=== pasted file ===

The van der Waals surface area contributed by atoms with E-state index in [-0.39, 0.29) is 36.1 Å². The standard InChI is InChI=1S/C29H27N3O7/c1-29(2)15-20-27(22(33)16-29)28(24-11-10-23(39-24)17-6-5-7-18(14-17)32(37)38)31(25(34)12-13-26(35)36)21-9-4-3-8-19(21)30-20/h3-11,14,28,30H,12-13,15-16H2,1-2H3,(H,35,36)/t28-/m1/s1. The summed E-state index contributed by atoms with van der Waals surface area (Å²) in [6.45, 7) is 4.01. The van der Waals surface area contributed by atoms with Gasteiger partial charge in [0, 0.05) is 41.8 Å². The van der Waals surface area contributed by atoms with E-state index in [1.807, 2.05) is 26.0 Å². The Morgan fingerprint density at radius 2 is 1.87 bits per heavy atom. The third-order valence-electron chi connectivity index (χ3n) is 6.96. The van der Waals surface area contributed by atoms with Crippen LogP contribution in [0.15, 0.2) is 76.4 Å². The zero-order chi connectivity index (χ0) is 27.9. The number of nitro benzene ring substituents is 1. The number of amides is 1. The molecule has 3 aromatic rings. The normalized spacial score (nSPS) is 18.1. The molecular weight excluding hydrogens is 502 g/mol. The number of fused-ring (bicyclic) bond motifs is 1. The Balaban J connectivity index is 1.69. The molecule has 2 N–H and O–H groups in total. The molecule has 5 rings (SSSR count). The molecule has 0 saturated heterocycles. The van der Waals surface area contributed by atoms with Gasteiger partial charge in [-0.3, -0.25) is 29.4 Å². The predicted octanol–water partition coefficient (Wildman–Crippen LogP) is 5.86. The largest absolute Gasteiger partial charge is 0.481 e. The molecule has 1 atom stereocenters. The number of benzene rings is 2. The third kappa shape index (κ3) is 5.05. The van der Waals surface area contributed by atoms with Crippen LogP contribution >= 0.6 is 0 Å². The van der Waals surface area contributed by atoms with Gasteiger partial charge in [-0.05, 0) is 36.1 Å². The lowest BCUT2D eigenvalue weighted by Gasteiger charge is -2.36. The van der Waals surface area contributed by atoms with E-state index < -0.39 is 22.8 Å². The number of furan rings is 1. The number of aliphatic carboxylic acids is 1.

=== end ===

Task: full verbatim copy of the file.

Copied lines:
The van der Waals surface area contributed by atoms with E-state index in [-0.39, 0.29) is 36.1 Å². The standard InChI is InChI=1S/C29H27N3O7/c1-29(2)15-20-27(22(33)16-29)28(24-11-10-23(39-24)17-6-5-7-18(14-17)32(37)38)31(25(34)12-13-26(35)36)21-9-4-3-8-19(21)30-20/h3-11,14,28,30H,12-13,15-16H2,1-2H3,(H,35,36)/t28-/m1/s1. The summed E-state index contributed by atoms with van der Waals surface area (Å²) in [6.45, 7) is 4.01. The van der Waals surface area contributed by atoms with Gasteiger partial charge in [0, 0.05) is 41.8 Å². The van der Waals surface area contributed by atoms with E-state index in [1.807, 2.05) is 26.0 Å². The Morgan fingerprint density at radius 2 is 1.87 bits per heavy atom. The third-order valence-electron chi connectivity index (χ3n) is 6.96. The van der Waals surface area contributed by atoms with Crippen LogP contribution in [0.15, 0.2) is 76.4 Å². The zero-order chi connectivity index (χ0) is 27.9. The number of nitro benzene ring substituents is 1. The number of amides is 1. The molecule has 3 aromatic rings. The normalized spacial score (nSPS) is 18.1. The molecular weight excluding hydrogens is 502 g/mol. The number of fused-ring (bicyclic) bond motifs is 1. The Balaban J connectivity index is 1.69. The molecule has 2 N–H and O–H groups in total. The molecule has 5 rings (SSSR count). The molecule has 0 saturated heterocycles. The van der Waals surface area contributed by atoms with Gasteiger partial charge in [-0.3, -0.25) is 29.4 Å². The predicted octanol–water partition coefficient (Wildman–Crippen LogP) is 5.86. The largest absolute Gasteiger partial charge is 0.481 e. The molecule has 1 atom stereocenters. The number of benzene rings is 2. The third kappa shape index (κ3) is 5.05. The van der Waals surface area contributed by atoms with Crippen LogP contribution >= 0.6 is 0 Å². The van der Waals surface area contributed by atoms with Gasteiger partial charge in [-0.05, 0) is 36.1 Å². The lowest BCUT2D eigenvalue weighted by Gasteiger charge is -2.36. The van der Waals surface area contributed by atoms with E-state index < -0.39 is 22.8 Å². The number of furan rings is 1. The number of aliphatic carboxylic acids is 1.